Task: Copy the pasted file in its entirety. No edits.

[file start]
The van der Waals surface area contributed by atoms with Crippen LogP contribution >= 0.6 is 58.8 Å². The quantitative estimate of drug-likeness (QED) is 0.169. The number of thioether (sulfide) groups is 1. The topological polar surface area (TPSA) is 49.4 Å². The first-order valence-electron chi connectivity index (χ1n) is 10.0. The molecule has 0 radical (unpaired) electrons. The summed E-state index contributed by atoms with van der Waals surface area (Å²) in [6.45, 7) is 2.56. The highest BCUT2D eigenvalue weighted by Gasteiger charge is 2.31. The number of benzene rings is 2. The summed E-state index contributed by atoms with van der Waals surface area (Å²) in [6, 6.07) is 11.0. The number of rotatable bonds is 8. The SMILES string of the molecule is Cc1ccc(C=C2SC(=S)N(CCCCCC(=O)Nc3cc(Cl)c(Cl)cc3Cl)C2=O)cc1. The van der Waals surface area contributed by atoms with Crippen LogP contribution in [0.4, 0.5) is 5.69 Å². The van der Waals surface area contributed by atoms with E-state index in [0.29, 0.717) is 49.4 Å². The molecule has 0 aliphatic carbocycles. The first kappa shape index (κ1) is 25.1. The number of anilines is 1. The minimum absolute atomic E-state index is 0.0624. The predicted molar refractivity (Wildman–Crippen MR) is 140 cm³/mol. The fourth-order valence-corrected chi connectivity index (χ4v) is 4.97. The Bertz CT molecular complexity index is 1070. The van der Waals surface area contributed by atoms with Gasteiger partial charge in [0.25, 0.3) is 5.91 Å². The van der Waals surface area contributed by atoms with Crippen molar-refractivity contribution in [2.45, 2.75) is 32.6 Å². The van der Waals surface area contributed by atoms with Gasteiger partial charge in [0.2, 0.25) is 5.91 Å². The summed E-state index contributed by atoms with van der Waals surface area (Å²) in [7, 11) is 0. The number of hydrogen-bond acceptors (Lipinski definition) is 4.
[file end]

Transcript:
The van der Waals surface area contributed by atoms with Crippen LogP contribution >= 0.6 is 58.8 Å². The quantitative estimate of drug-likeness (QED) is 0.169. The number of thioether (sulfide) groups is 1. The topological polar surface area (TPSA) is 49.4 Å². The first-order valence-electron chi connectivity index (χ1n) is 10.0. The molecule has 0 radical (unpaired) electrons. The summed E-state index contributed by atoms with van der Waals surface area (Å²) in [6.45, 7) is 2.56. The highest BCUT2D eigenvalue weighted by Gasteiger charge is 2.31. The number of benzene rings is 2. The summed E-state index contributed by atoms with van der Waals surface area (Å²) in [6, 6.07) is 11.0. The number of rotatable bonds is 8. The SMILES string of the molecule is Cc1ccc(C=C2SC(=S)N(CCCCCC(=O)Nc3cc(Cl)c(Cl)cc3Cl)C2=O)cc1. The van der Waals surface area contributed by atoms with Crippen LogP contribution in [0.4, 0.5) is 5.69 Å². The van der Waals surface area contributed by atoms with E-state index in [0.29, 0.717) is 49.4 Å². The molecule has 0 aliphatic carbocycles. The first kappa shape index (κ1) is 25.1. The number of anilines is 1. The minimum absolute atomic E-state index is 0.0624. The predicted molar refractivity (Wildman–Crippen MR) is 140 cm³/mol. The fourth-order valence-corrected chi connectivity index (χ4v) is 4.97. The Bertz CT molecular complexity index is 1070. The van der Waals surface area contributed by atoms with Gasteiger partial charge in [0.25, 0.3) is 5.91 Å². The van der Waals surface area contributed by atoms with Crippen molar-refractivity contribution in [2.45, 2.75) is 32.6 Å². The van der Waals surface area contributed by atoms with Gasteiger partial charge in [0.2, 0.25) is 5.91 Å². The summed E-state index contributed by atoms with van der Waals surface area (Å²) in [7, 11) is 0. The number of hydrogen-bond acceptors (Lipinski definition) is 4.